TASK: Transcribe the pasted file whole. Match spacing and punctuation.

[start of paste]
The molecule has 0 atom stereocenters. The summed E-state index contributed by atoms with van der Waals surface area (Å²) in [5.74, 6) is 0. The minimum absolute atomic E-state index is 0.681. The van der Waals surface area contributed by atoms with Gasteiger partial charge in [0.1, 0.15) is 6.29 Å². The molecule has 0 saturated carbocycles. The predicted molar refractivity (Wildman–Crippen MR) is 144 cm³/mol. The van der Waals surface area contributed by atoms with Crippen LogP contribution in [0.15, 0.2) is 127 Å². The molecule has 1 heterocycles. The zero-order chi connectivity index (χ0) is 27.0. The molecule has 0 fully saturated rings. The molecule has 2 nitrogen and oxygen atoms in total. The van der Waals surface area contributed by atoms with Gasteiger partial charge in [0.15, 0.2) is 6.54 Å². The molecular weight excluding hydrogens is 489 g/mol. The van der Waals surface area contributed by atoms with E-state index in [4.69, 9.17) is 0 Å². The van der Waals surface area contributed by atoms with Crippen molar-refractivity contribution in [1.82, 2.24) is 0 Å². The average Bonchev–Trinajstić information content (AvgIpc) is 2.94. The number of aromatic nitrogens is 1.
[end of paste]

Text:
The molecule has 0 atom stereocenters. The summed E-state index contributed by atoms with van der Waals surface area (Å²) in [5.74, 6) is 0. The minimum absolute atomic E-state index is 0.681. The van der Waals surface area contributed by atoms with Gasteiger partial charge in [0.1, 0.15) is 6.29 Å². The molecule has 0 saturated carbocycles. The predicted molar refractivity (Wildman–Crippen MR) is 144 cm³/mol. The van der Waals surface area contributed by atoms with Crippen LogP contribution in [0.15, 0.2) is 127 Å². The molecule has 1 heterocycles. The zero-order chi connectivity index (χ0) is 27.0. The molecule has 0 fully saturated rings. The molecule has 2 nitrogen and oxygen atoms in total. The van der Waals surface area contributed by atoms with Gasteiger partial charge in [0.15, 0.2) is 6.54 Å². The molecular weight excluding hydrogens is 489 g/mol. The van der Waals surface area contributed by atoms with E-state index in [4.69, 9.17) is 0 Å². The van der Waals surface area contributed by atoms with Crippen molar-refractivity contribution in [1.82, 2.24) is 0 Å². The average Bonchev–Trinajstić information content (AvgIpc) is 2.94. The number of aromatic nitrogens is 1.